MADERA COUNTY (KFSN) --At least one of the victims of the Chowchilla bus kidnapping is being investigated after she argued for the release of one of her kidnappers. The woman testified at the parole hearing for Frederick Woods last November. Rebecca Dailey said he should be released. Now, questions have been raised about why she supported Woods.
The allegations of a cozy relationship between Frederick Woods and one of his victims is nothing new, but now the Madera County District Attorney is concerned that relationship may have been financially motivated.
The two women who came to speak on behalf of letting Woods out of prison angrily scooted away from the California men's colony after his parole request was denied last November. One of the women, Dailey, was among the children kidnapped by Woods and brothers Richard and James Schoenfeld in 1976. Madera County District Attorney David Linn believes those who argued on Woods behalf may have been improperly motivated. "I think they were persuaded to give that kind of testimony in an inappropriate way. Now, have I tied that to an actual code section that prohibits it? Not yet. We are looking into it."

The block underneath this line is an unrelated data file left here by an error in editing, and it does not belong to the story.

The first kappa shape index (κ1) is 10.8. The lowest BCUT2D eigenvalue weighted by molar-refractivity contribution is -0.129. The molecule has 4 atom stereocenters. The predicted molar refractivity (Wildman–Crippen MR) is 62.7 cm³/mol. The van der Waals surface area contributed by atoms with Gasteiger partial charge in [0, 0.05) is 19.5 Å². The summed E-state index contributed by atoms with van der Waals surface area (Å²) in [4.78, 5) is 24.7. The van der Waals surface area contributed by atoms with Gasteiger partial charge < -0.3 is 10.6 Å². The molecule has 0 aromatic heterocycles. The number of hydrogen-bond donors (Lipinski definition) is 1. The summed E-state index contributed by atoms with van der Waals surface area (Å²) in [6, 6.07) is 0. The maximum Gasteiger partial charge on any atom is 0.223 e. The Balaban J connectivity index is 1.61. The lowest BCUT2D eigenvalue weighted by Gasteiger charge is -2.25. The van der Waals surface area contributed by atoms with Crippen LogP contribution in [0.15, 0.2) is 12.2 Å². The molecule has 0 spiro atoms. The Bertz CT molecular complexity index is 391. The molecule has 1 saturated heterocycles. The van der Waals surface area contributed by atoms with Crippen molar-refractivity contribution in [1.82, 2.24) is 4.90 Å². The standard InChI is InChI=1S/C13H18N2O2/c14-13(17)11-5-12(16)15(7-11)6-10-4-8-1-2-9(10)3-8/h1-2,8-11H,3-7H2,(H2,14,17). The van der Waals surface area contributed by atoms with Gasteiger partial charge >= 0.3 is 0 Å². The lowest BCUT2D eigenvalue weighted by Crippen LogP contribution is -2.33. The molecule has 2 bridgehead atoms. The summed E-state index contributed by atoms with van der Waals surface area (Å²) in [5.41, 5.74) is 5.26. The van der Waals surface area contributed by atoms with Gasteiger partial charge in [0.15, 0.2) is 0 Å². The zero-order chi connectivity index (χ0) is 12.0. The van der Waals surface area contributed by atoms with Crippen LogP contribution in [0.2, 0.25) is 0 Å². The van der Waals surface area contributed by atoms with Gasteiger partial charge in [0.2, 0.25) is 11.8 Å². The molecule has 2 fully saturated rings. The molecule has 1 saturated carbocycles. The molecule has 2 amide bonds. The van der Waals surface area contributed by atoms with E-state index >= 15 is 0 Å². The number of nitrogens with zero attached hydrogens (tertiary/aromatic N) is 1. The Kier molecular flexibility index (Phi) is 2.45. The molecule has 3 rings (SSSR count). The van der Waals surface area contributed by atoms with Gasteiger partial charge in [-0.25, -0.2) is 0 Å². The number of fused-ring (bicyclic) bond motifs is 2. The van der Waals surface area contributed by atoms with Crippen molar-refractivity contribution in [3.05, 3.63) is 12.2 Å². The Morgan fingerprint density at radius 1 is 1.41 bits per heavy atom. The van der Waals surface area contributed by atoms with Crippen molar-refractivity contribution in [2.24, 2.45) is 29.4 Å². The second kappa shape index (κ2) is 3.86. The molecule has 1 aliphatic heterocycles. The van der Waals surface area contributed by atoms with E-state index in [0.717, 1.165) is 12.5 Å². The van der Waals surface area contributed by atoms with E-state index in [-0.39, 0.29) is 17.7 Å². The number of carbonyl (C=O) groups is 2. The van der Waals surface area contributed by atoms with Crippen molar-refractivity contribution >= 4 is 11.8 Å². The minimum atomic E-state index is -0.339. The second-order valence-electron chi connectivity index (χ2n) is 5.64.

Linn acknowledges it may be tough to prove. "Do I believe we have a factual basis to say, yes that actually happened? No, we are investigating it."
The alarm was raised by another Chowchilla kidnapping victim, Linda Labenderia, who claims she was approached by a former detective who was hired by Woods family and told there was money to be had. She said no thanks because she wants Woods to stay locked up. Alameda County Deputy District Attorney Jill Klinge alerted the parole board to the allegation during the November hearing.
Woods is up for parole again in less than three years. Linn said he wants to get to the bottom of this and will be happy to argue once again to keep Woods locked up. "It makes me feel good because I know I will be there and I think I can keep him in again."
According to Linn, Woods has a trust account left by his parents with more than a million dollars in it. But the attorney who represented Woods, Gary Dubcoff of San Francisco, told the Associated Press the bribery allegations were completely unfounded. And again, no evidence has been produced that any bribery occurred.
Those who argued for woods release said they simply wanted closure.